To Ms. Eva Moskowitz and
New York City Council Committee on Education
From Mary van Valkenburg
by email, November 2, 2003
Re Hearing on Math Reform, November 5, 2003
I wish to submit some brief comments regarding my daughter's experience with the District 2 math curriculum in the 1995-2003 period, K thru 8.
My daughter started out at PS 116 in a gifted program that followed the TERC curriculum. Parents were asked from the outset to read articles supporting this rather odd way of teaching math, to trust that in a few years our children would be adept at all basic arithmetical functions, and not to interfere with the process by teaching them traditional algorithms. Despite misgivings, I went along fully with what the educators asked.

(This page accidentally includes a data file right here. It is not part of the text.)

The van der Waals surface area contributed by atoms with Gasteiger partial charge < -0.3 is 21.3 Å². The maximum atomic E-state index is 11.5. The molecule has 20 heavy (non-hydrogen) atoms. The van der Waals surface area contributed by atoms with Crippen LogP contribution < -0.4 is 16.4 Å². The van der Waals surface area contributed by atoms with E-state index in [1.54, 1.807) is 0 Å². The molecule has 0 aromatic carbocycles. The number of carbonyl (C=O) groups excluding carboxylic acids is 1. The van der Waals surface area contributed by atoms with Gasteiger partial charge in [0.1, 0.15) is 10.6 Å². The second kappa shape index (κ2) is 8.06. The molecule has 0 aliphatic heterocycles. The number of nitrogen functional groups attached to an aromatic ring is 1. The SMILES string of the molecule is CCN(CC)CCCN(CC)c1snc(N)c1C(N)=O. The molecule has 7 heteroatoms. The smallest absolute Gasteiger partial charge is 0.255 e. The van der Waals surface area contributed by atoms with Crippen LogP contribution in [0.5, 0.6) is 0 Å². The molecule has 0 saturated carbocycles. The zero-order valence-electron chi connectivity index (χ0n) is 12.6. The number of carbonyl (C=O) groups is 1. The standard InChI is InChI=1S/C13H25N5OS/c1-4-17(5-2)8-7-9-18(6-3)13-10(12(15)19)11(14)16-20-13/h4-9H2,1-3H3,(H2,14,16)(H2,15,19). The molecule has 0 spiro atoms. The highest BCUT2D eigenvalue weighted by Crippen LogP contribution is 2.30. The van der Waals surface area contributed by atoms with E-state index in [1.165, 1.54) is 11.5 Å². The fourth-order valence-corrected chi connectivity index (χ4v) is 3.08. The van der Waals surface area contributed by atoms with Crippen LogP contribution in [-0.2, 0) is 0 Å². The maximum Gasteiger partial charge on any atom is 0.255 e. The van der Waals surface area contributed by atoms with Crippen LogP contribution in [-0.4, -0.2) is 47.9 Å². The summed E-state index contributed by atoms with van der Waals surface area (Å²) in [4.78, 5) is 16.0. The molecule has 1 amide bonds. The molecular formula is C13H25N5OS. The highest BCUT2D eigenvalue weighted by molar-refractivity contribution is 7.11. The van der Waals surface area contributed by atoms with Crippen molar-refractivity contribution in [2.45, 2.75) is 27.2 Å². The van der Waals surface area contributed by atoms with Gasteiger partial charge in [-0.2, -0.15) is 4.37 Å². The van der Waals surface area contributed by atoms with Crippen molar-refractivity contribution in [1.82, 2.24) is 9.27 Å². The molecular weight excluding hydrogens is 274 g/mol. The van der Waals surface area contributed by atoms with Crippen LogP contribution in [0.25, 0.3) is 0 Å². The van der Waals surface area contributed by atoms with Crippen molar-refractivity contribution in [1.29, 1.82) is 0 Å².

Over the years my daughter enjoyed math, learned to think strategically, and became good at estimating. She got a high score on the NY State Standard Test and I thought everything was fine.
Then it came time to apply to middle school and I learned that her math skills were far behind what the better middle schools required. I learned, then, that most of the students who were accepted to the best schools had been privately tutored in math. I started speaking with many parents and teachers at that point, and finally realized that I had done my very bright child a disservice by trusting the district 2 curriculum.
Soon after that, I enrolled my daughter in a Japanese after-school math program called Kumon, where she had the opportunity to learn and practice basic math skills. Within a few months, her confidence and abilities soared. By mid-year, when she took her NYS Standardized test, she got a perfect score; and when she took an SAT as a 7th grader she scored higher than 77% of high school seniors. In short, my daughter is extremely talented in math, but no one knew that until she studied at Kumon.
The district 2 curriculum was not a total disaster for my daughter, but it was woefully inadequate.
Mary van Valkenburg
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